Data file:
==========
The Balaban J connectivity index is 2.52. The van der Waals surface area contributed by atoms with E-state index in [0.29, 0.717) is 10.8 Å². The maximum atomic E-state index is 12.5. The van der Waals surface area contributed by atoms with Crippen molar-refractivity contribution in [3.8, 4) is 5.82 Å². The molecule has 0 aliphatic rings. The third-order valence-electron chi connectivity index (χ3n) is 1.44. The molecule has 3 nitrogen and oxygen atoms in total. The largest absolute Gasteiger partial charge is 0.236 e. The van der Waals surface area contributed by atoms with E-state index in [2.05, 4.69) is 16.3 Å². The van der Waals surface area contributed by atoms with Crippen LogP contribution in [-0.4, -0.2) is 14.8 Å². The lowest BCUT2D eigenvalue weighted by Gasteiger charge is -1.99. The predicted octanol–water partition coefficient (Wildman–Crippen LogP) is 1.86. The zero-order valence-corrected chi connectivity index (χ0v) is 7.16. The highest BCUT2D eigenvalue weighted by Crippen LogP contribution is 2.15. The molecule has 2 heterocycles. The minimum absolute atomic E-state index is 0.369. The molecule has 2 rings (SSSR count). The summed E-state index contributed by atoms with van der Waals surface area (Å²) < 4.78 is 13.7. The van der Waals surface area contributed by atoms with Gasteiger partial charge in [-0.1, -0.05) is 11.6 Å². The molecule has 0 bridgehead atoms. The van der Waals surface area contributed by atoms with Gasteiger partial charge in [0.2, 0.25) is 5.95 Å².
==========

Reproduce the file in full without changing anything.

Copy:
The Balaban J connectivity index is 2.52. The van der Waals surface area contributed by atoms with E-state index in [0.29, 0.717) is 10.8 Å². The maximum atomic E-state index is 12.5. The van der Waals surface area contributed by atoms with Crippen molar-refractivity contribution in [3.8, 4) is 5.82 Å². The molecule has 0 aliphatic rings. The third-order valence-electron chi connectivity index (χ3n) is 1.44. The molecule has 3 nitrogen and oxygen atoms in total. The largest absolute Gasteiger partial charge is 0.236 e. The van der Waals surface area contributed by atoms with E-state index in [2.05, 4.69) is 16.3 Å². The van der Waals surface area contributed by atoms with Crippen LogP contribution in [-0.4, -0.2) is 14.8 Å². The lowest BCUT2D eigenvalue weighted by Gasteiger charge is -1.99. The predicted octanol–water partition coefficient (Wildman–Crippen LogP) is 1.86. The zero-order valence-corrected chi connectivity index (χ0v) is 7.16. The highest BCUT2D eigenvalue weighted by Crippen LogP contribution is 2.15. The molecule has 2 heterocycles. The minimum absolute atomic E-state index is 0.369. The molecule has 2 rings (SSSR count). The summed E-state index contributed by atoms with van der Waals surface area (Å²) < 4.78 is 13.7. The van der Waals surface area contributed by atoms with Gasteiger partial charge in [-0.1, -0.05) is 11.6 Å². The molecule has 0 bridgehead atoms. The van der Waals surface area contributed by atoms with Gasteiger partial charge in [0.2, 0.25) is 5.95 Å².